A Good Shepherd passes



FOR the past 52 years, everyone simply called him “Father Joe.” Born and bred in Alicante, Spain, and ordained priest in Rome after obtaining a doctorate in canon law at the Angelicum and a licentiate in civil law at the Central University of Madrid, he came to the Philippines after working in Chicago with the regional government of Opus Dei in the United States. That’s where he picked up his particular Yankee accent. He was sent by the founder of Opus Dei, Saint Josemaria Escriva, to help two Filipino economists, who had met the Work at Harvard, begin the apostolate in the country.

The Work is the other name for Opus Dei, which is Latin for “Work of God.” It is a personal prelature of the Church which means the relationship between Opus Dei and its members— “faithful” is the more accurate term— is not territorial as in a diocese, but personal, without in any way affecting the territorial bond between the faithful and their diocesan bishop. It is dedicated to the pursuit of sanctity in ordinary life, which happens when we offer the smallest honest ordinary work we do to God. Long before we heard Pope Francis call on the faithful to abandon their comfort zones and go to the peripheries and care for the forgotten and the neglected, I already heard it from St. Josemaria through his books and homilies and through Fr. Joe and the other faithful priests.

From the day he set foot in Manila until the day he died on May 7, Fr. Jose Monerris Cremades barely knew any rest. He heard endless confessions, gave retreats, seminars, recollections, doctrinal formation and spiritual guidance to both men and women; he also helped look for sites and sources of funds for the conference centers he envisioned for the Work. As counselor/regional vicar of Opus Dei from 1965 to 1992, he worked tirelessly to lay the foundation of the Work in the country and push for its apostolic expansion in Hong Kong, Singapore, Taiwan, Macao and other parts, relying mainly on prayer and on divine assistance rather than on purely human means.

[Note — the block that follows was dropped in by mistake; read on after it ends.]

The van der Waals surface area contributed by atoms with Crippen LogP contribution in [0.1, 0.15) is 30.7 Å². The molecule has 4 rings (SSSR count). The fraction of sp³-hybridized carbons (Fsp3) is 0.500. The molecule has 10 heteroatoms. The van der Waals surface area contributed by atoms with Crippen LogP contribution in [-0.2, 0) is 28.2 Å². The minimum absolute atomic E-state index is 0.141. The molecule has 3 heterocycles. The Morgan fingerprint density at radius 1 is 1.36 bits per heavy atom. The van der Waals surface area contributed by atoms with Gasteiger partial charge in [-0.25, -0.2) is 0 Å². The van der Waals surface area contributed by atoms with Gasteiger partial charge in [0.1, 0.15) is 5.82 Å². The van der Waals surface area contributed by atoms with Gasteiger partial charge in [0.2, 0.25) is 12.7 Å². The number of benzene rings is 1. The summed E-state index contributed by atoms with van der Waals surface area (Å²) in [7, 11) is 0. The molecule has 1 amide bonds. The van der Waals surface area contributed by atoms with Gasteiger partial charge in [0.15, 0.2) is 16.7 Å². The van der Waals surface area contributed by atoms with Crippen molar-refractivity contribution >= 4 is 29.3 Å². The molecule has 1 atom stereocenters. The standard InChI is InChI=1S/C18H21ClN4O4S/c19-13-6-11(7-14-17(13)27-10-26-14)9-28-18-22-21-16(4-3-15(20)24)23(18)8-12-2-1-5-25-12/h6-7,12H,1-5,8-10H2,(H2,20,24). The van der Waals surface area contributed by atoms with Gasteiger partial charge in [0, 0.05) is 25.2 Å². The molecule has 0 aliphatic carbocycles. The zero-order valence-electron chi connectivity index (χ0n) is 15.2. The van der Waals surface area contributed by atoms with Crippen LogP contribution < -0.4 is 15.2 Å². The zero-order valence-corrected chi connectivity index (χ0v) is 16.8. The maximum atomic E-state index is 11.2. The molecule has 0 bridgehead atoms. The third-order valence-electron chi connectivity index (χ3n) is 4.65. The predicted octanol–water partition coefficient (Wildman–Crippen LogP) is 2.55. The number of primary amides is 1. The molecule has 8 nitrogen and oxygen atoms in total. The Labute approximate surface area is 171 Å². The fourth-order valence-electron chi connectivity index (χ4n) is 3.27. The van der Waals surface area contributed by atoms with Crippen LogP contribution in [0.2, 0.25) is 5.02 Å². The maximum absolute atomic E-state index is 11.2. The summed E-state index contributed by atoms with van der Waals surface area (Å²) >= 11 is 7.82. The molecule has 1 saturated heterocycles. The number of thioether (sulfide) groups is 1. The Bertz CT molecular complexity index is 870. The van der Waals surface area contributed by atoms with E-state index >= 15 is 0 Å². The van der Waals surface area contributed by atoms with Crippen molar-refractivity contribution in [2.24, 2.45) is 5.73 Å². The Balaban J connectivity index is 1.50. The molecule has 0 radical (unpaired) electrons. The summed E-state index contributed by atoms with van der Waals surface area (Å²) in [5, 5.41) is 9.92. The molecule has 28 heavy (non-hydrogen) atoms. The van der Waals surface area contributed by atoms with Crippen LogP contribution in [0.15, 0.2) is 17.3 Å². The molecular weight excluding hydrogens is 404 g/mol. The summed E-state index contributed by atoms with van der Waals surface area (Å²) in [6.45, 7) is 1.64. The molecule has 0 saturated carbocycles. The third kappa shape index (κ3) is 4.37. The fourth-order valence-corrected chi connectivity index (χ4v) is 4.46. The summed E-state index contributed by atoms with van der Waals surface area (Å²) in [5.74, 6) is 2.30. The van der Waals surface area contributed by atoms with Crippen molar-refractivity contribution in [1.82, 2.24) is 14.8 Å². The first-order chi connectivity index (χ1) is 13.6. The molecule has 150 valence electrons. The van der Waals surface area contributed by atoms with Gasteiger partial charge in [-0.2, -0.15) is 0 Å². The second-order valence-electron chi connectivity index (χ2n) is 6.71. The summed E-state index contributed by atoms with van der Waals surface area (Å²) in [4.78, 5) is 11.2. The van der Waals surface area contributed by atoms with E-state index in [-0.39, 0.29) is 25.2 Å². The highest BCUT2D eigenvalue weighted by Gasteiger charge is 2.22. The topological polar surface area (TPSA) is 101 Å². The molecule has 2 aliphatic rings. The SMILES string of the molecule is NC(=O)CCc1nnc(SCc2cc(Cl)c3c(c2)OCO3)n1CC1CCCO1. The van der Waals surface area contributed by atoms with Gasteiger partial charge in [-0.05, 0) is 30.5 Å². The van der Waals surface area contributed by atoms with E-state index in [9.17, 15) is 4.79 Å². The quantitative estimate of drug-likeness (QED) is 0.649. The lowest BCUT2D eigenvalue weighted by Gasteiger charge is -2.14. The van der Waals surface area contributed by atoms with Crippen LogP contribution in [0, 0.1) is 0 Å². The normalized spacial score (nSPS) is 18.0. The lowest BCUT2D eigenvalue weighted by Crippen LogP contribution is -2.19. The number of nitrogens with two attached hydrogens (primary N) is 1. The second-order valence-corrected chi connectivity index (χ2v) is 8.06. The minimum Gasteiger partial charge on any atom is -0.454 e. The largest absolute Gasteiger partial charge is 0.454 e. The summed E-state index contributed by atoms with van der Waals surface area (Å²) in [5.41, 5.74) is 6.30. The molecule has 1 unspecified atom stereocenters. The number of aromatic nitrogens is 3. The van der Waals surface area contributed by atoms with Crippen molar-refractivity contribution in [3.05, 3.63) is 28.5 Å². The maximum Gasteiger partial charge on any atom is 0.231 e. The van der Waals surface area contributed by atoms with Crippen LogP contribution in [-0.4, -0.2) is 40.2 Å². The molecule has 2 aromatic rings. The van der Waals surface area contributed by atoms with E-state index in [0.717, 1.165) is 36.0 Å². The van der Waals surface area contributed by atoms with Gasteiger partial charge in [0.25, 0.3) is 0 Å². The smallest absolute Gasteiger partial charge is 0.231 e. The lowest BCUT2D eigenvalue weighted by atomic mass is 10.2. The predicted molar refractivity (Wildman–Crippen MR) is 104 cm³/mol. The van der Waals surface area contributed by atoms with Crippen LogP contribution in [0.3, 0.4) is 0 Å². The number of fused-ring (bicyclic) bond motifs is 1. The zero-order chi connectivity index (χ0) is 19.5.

To pass unnoticed
Like the founder of Opus Dei, with whom he lived for a few years in Rome while working on his doctorate in canon law at the Pontifical University of Thomas Aquinas, Fr. Joe tried all his life to “pass unnoticed.” There was nothing showy or noisy about his work or the fruits of his work. But when he died on Good Shepherd Sunday at 86, the fruits of his apostolate could not be hid. Everyone spoke of him as the “Good Shepherd.” Everyone who had met him even just once had a personal story to share. Archbishop Pedro Dian, archbishop emeritus of Palo, Leyte, paid a moving tribute in an interview at the Stella Orientis Oratory, University of Asia and the Pacific in Pasig, where his remains lay in state.

His remains will be transferred today to the Shrine of St. Therese of the Child Jesus at 20 Newport Boulevard 183, Pasay, near the Ninoy Aquino International Airport Terminal 3, where there will be a funeral mass before they are interred at the Heritage Memorial Park in Taguig.

Dian said that because of Fr. Joe’s openness to the needs of his former archdiocese, there developed a very robust and warm relationship between his former See and the Work not only in the Philippines but also in Rome. This enabled the Archdiocese of Palo to send so many priests to the University of Navarre in Pamplona, Spain, and to the Roman College in Rome for advanced ecclesiastic studies. As a result, Palo today has more doctors of philosophy in various ecclesiastical fields than any other archdiocese in the country, more in fact than the leading Catholic university in the Philippines.

Love for the Mass